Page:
Over 4000 free audio and video lectures, seminars and teaching resources from Oxford University.
Skip to Content Skip to Navigation

Thank you for visiting! Please consider filling out our questionnaire. This will help us improve our service providing free educational media recorded from the University of Oxford. Many thanks!

Click here to access the survey (3 minutes to complete).

The View from Above: Structure, Emergence, and Causation

Sessions from Conference held on January 11th-12th 2018, MBI Auditorium, Corpus Christi College, Oxford. Organizers: Matteo Grasso, Anna Marmodoro, Warren Finegold.
It's a common accepted assumption that reality includes the chemical, biological, and psychological, but are they anything over and above the physical? Or can they all be reduced somehow to the physical? Reductionism has been challenged by various forms of emergentism, which many philosophers still see as unsatisfactory. One alternative way to think about this issue, which has recently come to the fore in the metaphysical debates, is along the lines of Aristotle's Hylomorphism, a view that takes structure and organization to play a pivotal metaphysical role. The aim of this conference is to discuss the assumptions of Hylomorphism, and how it bears on reductionism in relation to special sciences (such as chemistry and biology) and in the philosophy of mind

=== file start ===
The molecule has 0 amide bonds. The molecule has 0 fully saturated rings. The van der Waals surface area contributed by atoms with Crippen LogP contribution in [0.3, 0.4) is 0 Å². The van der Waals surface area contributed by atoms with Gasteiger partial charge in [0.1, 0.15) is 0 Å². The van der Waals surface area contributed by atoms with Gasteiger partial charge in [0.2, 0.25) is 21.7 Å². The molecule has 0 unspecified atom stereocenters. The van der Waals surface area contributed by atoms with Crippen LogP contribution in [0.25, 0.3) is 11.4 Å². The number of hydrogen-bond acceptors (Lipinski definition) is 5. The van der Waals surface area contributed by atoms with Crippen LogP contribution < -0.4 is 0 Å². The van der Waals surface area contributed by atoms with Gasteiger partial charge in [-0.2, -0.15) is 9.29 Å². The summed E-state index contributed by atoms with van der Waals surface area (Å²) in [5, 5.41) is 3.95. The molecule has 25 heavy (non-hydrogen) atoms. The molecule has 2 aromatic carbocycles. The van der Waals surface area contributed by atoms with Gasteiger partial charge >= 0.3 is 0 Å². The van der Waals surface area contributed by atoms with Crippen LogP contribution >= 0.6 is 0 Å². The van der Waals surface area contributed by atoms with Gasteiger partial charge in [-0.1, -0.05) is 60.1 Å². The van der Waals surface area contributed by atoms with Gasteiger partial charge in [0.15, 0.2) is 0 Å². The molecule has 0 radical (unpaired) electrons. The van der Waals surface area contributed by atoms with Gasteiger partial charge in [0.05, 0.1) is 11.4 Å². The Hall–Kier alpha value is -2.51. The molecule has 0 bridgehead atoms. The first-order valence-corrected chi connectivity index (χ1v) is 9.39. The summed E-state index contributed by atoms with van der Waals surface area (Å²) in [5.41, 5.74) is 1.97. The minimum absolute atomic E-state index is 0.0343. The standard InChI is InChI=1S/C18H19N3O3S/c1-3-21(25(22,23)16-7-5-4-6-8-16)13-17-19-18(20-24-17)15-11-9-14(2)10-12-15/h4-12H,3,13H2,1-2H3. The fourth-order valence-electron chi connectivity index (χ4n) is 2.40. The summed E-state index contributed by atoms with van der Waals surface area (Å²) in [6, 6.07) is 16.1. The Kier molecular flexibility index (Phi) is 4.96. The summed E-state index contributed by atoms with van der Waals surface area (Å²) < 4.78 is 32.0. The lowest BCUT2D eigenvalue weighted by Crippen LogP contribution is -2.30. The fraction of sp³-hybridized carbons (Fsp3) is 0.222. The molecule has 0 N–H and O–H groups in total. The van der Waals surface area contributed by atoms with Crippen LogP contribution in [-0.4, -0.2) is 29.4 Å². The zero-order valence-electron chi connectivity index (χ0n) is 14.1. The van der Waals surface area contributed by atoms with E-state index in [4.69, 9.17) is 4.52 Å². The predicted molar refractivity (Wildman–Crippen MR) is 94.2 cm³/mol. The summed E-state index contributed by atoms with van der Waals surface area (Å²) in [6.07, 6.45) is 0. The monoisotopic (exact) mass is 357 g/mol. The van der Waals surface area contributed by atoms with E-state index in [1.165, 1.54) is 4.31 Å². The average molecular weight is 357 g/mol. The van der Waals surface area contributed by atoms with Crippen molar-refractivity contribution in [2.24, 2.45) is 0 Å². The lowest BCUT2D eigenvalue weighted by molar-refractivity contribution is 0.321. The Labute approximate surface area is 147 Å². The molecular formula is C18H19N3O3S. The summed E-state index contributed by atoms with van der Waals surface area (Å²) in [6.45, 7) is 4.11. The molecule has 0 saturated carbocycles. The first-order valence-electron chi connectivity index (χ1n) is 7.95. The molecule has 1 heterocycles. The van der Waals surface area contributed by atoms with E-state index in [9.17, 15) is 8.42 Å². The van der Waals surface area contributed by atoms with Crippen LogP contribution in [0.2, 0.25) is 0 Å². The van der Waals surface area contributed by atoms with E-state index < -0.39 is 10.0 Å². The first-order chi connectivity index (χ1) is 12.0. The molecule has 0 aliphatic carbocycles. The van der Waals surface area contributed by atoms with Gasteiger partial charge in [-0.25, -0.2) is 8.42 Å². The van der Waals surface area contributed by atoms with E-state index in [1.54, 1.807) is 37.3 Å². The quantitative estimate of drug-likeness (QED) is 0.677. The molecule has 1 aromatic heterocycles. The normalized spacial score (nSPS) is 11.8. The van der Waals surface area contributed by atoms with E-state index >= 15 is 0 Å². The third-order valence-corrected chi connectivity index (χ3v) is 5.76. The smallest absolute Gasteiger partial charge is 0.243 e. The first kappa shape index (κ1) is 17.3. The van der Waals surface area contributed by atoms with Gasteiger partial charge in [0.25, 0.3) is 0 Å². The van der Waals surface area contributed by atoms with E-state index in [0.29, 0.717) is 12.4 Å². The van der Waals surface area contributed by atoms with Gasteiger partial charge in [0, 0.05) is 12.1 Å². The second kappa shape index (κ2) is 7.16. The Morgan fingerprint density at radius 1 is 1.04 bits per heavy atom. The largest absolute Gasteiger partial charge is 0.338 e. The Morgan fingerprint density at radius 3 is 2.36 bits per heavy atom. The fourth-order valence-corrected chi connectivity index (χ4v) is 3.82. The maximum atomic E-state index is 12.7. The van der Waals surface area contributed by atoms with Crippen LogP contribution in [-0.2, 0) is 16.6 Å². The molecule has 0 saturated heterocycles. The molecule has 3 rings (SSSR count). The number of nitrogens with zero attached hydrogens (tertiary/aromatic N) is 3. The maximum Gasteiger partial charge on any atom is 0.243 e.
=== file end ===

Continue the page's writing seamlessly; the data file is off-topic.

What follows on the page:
# Episode Title Description People Date
1 Hylomorphic Structure, Emergence, and Supervenience William Jaworski argues why the hylomorphic structure is the best (and perhaps only) thing that can explain the persistence of individuals that change their matter over time. William Jaworski 27 Feb 2018
2 A Biologically Informed Hylomorphism Utilising recent advances in developmental biology, Christopher Austin argues that the hylomorphic framework is an empirically adequate and conceptually rich explanatory schema with which to model the nature of organisms. Christopher J Austin 27 Feb 2018
3 Dependent Powerful Qualities and Grounded Downward Causation David Yates argues that some physically realised qualitative properties have their causal roles solely in virtue of being the qualities they are, and not in virtue of the powers bestowed by their physical realizers on a given occasion. David yates 27 Feb 2018
4 Hylomorphism, natural science, mind and God Howard Robinson argues that the early moderns were right to think that Aristotelian or scholastic hylomorphism was inconsistent with modern science. Howard Robinson 27 Feb 2018
5 Modal Epistemology and the Formal Identity of Intellect and Object A defence of the Formal Identity Thesis and of the immateriality of the human intellect, based on specifically epistemological arguments about our knowledge of necessary or essential truths, including especially essential truths about value. Robert Koons 27 Feb 2018